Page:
Evolution of the 1987 Ford Ranger
Introducing the Ford Ranger: past models
In 1972, Ford owned a 7% stake in Mazda. Once Ford acquired more stakes, they introduced the Ford Ranger as a replacement for the Courier in 1982. The Ranger was nearly the same size as the Courier and offered 6 and 7 foot beds. It was available with both a V-6 or 4-cylinder diesel engine. According to therangerstation.com, it became available with four-wheel drive later in the model year and the base Ranger had the 2-liter inline 4-cylinder engine rated at 72 hp. The first Ranger was priced at just $6,203. Adjusted for inflation, that would be $16,570.
The 1984 Ford Ranger’s styling remained unchanged. Shortly after, they introduced the more upscale Ranger S model that was a very stripped down version. After that, the 1985 Ford Ranger was a fuel-injected 2.3-liter four-cylinder engine that was more powerful than the carbureted version it replaced. A carbureted 2.8-liter V-6 remained optional, and newly available was a four-speed automatic transmission. The 5-speed manual transmission became standard, replacing the 4-speed manual. Ford continued to stress that the Ranger was a small scale version of the F-150. The 1986 Ranger offered a standard cab and a new Super Cab. Under the hood, the Ranger lineup had electronic fuel injection. It also offered a 2.4-liter inline 4-cylinder.
1987 Ford Ranger itself
*1987 Ford Ranger featured here
Now onto the 1987 Ford Ranger. A new 4x4 model was introduced called the High Rider STX that included a bed-mounted light bar and tubular grille guard. According to therangerstation.com, it had 1.5 inches more ground clearance than the previous year’s 4×4 model. Other changes included dropping the 2.3-liter on the SuperCab for the larger 2.9-liter V-6. New white painted wheels were an option on some trucks and all the radios had an electronic display, which also included a clock, as standard.
This model of the Ranger came with a 2.9L V6. Its five-speed manual transition was manufactured by Toyo Kogyo and sport bucket seats, which was its most performance-oriented detail. By 1987 the Ranger soared with options that included sway bars, bucket seats, a back window that could slide open, and more.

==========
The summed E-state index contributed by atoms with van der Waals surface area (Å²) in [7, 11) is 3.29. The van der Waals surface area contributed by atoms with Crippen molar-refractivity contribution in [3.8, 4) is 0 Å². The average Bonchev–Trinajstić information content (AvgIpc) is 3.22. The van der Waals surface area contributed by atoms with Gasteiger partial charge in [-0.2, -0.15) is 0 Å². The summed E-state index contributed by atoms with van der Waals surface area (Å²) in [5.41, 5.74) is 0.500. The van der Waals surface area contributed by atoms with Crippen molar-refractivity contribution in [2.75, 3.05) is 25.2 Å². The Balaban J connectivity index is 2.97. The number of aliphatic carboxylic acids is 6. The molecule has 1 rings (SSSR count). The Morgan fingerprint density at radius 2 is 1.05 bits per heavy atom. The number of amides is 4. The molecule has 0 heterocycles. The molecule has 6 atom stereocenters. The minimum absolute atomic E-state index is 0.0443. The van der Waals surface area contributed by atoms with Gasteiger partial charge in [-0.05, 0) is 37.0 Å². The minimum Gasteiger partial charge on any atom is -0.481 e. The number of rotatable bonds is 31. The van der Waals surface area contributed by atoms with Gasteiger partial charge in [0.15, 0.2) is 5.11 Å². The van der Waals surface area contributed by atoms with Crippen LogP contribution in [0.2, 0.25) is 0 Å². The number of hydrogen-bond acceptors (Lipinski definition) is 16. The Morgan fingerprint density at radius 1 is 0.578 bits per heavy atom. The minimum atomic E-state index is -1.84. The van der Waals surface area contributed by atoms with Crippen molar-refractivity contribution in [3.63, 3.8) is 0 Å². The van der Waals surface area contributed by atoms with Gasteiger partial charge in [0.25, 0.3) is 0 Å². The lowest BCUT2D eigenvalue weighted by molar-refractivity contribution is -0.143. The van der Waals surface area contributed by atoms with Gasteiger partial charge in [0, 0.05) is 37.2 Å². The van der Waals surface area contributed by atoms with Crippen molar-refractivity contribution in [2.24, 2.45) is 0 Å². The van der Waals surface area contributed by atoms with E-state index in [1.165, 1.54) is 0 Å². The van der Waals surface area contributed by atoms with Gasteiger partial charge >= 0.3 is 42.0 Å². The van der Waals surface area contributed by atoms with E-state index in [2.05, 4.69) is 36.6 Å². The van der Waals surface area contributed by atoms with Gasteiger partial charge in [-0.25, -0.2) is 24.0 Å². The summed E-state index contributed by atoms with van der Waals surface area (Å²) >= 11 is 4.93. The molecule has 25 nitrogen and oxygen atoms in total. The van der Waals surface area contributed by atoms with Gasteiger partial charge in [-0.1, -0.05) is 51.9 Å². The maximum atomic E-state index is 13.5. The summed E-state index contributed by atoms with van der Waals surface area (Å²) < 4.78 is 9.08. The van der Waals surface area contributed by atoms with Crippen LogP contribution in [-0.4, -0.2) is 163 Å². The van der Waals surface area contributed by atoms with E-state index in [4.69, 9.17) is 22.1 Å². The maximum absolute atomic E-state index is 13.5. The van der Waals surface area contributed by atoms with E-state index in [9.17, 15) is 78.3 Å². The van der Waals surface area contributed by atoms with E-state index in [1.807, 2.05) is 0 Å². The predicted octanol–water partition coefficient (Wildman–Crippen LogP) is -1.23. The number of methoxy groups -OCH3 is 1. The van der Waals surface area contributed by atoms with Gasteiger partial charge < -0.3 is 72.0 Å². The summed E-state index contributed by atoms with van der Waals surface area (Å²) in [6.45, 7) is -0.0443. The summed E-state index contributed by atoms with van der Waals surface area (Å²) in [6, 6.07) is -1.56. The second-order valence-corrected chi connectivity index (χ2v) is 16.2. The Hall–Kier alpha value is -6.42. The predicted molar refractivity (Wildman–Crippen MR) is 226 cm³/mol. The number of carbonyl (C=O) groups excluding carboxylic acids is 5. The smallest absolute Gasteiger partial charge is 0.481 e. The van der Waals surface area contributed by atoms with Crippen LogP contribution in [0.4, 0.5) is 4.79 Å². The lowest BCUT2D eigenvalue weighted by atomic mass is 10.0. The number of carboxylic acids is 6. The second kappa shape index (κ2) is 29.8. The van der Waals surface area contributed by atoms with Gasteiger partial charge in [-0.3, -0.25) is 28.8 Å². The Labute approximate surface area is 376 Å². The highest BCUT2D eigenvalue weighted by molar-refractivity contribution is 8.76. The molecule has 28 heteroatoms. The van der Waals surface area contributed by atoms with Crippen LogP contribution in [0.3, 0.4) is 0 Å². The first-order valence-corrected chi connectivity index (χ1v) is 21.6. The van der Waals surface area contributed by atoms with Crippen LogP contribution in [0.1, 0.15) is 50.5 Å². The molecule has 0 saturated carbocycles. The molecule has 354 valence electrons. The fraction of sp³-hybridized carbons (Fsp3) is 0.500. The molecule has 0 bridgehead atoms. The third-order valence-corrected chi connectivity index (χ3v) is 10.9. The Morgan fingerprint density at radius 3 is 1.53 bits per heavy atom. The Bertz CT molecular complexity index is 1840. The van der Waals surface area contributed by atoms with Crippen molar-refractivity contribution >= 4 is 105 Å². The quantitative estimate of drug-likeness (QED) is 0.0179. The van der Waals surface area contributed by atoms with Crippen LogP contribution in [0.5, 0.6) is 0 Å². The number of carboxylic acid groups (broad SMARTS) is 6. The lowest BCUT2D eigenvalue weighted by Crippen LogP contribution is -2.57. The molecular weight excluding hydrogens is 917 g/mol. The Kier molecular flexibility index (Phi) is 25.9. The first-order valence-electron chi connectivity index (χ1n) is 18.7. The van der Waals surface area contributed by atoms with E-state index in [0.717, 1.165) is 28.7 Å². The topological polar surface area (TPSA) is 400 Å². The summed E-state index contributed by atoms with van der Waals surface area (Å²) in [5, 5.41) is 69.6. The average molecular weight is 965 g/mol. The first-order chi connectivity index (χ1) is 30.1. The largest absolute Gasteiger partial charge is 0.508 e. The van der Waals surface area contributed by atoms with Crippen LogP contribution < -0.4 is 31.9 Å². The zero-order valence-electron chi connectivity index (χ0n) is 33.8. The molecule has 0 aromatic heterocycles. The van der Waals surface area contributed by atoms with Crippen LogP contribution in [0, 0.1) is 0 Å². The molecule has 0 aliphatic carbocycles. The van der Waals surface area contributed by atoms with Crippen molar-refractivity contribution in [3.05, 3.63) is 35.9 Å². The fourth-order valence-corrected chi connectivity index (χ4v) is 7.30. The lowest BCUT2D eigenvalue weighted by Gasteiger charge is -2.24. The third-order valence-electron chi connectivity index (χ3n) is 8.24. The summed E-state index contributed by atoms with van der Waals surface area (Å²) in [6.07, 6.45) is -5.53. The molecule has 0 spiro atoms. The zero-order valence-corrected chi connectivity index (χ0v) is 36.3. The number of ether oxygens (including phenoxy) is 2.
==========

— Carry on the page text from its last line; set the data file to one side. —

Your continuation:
Evolving beyond the 1987 Ford Ranger
After 1987, the Ford Ranger was redesigned featuring the bumper shape and fog lamps that were most commonly being seen on the roads. In 1993, this model had rounded edges and a smaller grille in an attempt to be more fuel efficient. Between 1998-2002 the Ranger was produced in electric models to compete with the Chevy’s electric S10-EV Electric Truck. Sadly, this didn’t last long and only about 400 electric Rangers remain today.
From 2002 until 2008 the Ford Ranger increased its size to increase comfort and visibility. It was marketed as an off-roading truck. However, sales gradually declined and in 2008 the Ford Ranger was discontinued. Consumers missed the Ford Ranger and it was eventually brought back in 2019. Today, it is considered more of a mid size truck than a compact model. The 2019 and 2020 Ford Ranger models aren’t that much smaller than the Ford 150.
To check out our Ford Ranger collection, click here and see for yourself how awesome these models are. Worldwide Vintage Autos has you covered when it comes to your classic car needs. With our attentive and hard working staff, we promise to deliver an enjoyable and personal experience. We love making our customers happy by matching them up with their dream cars! Worldwide Vintage Autos looks forward to working with you soon.